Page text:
DECISION MAKING :CHOOSING AMONG OPTIONS
Judgment and reasoning allow us to expand our knowledge in important ways—when, for example, we draw some new conclusion from our experiences, or when we deduce a novel claim from our other beliefs. A third type of thinking, in contrast, is more closely tied to our actions. This is the thinking involved in decision making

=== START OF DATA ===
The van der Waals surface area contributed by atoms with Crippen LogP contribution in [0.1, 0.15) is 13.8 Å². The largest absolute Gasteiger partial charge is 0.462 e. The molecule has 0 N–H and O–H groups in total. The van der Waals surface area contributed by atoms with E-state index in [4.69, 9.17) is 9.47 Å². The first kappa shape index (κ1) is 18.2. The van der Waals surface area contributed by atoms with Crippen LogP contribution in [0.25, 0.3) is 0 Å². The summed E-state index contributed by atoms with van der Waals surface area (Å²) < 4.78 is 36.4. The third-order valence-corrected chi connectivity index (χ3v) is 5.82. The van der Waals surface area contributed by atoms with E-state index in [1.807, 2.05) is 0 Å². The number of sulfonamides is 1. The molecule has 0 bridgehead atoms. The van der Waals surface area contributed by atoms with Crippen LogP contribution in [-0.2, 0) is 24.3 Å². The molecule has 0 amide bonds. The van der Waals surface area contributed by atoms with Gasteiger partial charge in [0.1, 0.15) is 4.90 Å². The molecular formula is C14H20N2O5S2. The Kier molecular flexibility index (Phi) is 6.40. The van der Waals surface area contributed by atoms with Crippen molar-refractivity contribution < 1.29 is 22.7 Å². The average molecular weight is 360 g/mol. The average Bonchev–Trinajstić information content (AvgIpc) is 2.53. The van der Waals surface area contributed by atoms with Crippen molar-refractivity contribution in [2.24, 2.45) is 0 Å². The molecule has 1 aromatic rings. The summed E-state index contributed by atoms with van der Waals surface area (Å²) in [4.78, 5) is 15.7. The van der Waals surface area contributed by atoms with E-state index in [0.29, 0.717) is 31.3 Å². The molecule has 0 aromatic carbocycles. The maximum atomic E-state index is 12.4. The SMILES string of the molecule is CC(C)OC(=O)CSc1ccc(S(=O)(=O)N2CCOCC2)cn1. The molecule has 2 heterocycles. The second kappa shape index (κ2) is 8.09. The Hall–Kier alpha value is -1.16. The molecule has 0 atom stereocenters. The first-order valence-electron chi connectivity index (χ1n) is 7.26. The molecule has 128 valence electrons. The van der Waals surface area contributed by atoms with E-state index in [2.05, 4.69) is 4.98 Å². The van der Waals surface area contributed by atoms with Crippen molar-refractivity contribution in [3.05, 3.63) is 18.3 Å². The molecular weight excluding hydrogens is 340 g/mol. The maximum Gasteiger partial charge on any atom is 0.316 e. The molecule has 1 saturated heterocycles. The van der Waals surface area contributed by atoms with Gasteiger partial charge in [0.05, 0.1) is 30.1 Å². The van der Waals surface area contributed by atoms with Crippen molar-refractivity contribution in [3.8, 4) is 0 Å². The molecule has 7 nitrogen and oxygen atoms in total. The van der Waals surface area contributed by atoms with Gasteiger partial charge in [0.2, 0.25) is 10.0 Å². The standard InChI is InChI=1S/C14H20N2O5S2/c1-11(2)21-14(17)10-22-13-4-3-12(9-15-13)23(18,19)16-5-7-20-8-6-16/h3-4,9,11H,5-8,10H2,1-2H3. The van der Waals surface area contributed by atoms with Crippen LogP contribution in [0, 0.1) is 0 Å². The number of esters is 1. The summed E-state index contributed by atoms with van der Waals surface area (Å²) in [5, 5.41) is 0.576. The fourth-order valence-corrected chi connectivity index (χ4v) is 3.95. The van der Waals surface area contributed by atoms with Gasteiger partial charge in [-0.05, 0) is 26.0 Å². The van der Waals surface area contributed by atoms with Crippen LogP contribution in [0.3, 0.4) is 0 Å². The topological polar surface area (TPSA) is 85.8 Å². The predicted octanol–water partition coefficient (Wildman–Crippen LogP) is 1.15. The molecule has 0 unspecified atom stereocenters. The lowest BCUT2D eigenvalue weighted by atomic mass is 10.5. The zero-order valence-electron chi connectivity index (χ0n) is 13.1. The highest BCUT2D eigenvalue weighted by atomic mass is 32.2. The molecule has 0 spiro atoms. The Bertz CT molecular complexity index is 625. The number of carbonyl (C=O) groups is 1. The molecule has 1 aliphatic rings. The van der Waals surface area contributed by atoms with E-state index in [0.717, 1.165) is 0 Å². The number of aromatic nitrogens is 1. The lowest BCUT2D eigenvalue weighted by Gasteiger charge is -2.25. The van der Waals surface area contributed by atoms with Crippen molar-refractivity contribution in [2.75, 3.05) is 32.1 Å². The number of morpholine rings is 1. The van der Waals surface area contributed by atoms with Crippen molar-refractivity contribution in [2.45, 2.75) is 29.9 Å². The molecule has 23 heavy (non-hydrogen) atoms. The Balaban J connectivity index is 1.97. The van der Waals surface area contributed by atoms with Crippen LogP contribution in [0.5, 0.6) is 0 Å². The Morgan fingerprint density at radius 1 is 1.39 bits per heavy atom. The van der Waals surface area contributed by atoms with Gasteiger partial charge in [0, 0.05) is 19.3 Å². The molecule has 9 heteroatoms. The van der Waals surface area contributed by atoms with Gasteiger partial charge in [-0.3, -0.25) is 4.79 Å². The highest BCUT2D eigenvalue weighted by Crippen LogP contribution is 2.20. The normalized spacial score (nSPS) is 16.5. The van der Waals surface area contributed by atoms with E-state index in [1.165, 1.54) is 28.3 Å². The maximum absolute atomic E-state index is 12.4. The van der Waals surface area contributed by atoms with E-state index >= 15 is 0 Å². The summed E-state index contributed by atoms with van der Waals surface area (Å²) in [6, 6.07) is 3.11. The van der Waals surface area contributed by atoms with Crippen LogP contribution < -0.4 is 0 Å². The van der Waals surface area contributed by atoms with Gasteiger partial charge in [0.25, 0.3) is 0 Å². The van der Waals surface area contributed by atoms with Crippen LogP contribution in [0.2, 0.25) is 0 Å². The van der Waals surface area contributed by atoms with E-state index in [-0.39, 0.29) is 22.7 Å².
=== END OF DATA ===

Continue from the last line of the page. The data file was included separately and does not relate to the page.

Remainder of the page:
We make decisions all the time—some trivial (which brand of toilet paper should you buy?) and some deeply important (should you get that surgery, or not?). Some deci-sions get made over and over (should you go back to that Mexican restaurant one more time?) and some are made just once (should you get a job when you finish school, or seek out some further education?). Researchers have proposed, however, that all of these decisions get made in same way, with the same sort of processes, and so we obvi-ously need to take a close look at what those processes involve.